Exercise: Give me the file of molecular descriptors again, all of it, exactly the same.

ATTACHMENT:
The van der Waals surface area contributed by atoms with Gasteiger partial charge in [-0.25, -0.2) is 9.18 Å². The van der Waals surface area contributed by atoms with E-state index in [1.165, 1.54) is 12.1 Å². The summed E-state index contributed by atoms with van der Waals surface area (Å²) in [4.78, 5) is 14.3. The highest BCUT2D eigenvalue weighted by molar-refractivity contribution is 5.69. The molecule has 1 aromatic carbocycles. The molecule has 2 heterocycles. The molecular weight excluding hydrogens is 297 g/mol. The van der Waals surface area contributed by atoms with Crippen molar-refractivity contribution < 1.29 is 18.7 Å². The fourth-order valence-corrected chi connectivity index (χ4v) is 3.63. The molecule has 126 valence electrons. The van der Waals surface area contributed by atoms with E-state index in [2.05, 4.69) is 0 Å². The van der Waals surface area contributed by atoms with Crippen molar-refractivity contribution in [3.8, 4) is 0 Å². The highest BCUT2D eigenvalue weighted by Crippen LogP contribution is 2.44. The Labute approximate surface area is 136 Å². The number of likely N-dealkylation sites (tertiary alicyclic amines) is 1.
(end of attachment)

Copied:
The van der Waals surface area contributed by atoms with Gasteiger partial charge in [-0.25, -0.2) is 9.18 Å². The van der Waals surface area contributed by atoms with E-state index in [1.165, 1.54) is 12.1 Å². The summed E-state index contributed by atoms with van der Waals surface area (Å²) in [4.78, 5) is 14.3. The highest BCUT2D eigenvalue weighted by molar-refractivity contribution is 5.69. The molecule has 1 aromatic carbocycles. The molecule has 2 heterocycles. The molecular weight excluding hydrogens is 297 g/mol. The van der Waals surface area contributed by atoms with Crippen molar-refractivity contribution < 1.29 is 18.7 Å². The fourth-order valence-corrected chi connectivity index (χ4v) is 3.63. The molecule has 126 valence electrons. The van der Waals surface area contributed by atoms with E-state index in [2.05, 4.69) is 0 Å². The van der Waals surface area contributed by atoms with Crippen molar-refractivity contribution in [3.8, 4) is 0 Å². The highest BCUT2D eigenvalue weighted by Crippen LogP contribution is 2.44. The Labute approximate surface area is 136 Å². The number of likely N-dealkylation sites (tertiary alicyclic amines) is 1.